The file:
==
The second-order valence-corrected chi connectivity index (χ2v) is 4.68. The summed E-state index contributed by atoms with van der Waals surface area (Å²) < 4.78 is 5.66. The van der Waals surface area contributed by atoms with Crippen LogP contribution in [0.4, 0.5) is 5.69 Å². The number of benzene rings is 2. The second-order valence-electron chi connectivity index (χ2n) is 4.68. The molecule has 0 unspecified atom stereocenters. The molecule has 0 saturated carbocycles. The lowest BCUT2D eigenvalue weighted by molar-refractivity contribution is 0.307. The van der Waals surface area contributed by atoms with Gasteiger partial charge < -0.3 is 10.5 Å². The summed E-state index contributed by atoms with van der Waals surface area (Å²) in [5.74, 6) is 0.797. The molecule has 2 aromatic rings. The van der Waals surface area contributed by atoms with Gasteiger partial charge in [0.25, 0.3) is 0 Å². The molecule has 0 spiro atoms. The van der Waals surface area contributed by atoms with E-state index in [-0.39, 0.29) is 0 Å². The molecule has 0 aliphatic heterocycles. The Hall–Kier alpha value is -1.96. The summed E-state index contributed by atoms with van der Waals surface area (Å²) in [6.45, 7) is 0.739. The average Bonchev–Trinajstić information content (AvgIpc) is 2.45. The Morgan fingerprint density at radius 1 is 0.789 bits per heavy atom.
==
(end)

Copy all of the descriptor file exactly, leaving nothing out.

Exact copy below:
The second-order valence-corrected chi connectivity index (χ2v) is 4.68. The summed E-state index contributed by atoms with van der Waals surface area (Å²) < 4.78 is 5.66. The van der Waals surface area contributed by atoms with Crippen LogP contribution in [0.4, 0.5) is 5.69 Å². The number of benzene rings is 2. The second-order valence-electron chi connectivity index (χ2n) is 4.68. The molecule has 0 unspecified atom stereocenters. The molecule has 0 saturated carbocycles. The lowest BCUT2D eigenvalue weighted by molar-refractivity contribution is 0.307. The van der Waals surface area contributed by atoms with Gasteiger partial charge < -0.3 is 10.5 Å². The summed E-state index contributed by atoms with van der Waals surface area (Å²) in [5.74, 6) is 0.797. The molecule has 2 aromatic rings. The van der Waals surface area contributed by atoms with Gasteiger partial charge in [0.25, 0.3) is 0 Å². The molecule has 0 spiro atoms. The van der Waals surface area contributed by atoms with E-state index in [-0.39, 0.29) is 0 Å². The molecule has 0 aliphatic heterocycles. The Hall–Kier alpha value is -1.96. The summed E-state index contributed by atoms with van der Waals surface area (Å²) in [6.45, 7) is 0.739. The average Bonchev–Trinajstić information content (AvgIpc) is 2.45. The Morgan fingerprint density at radius 1 is 0.789 bits per heavy atom.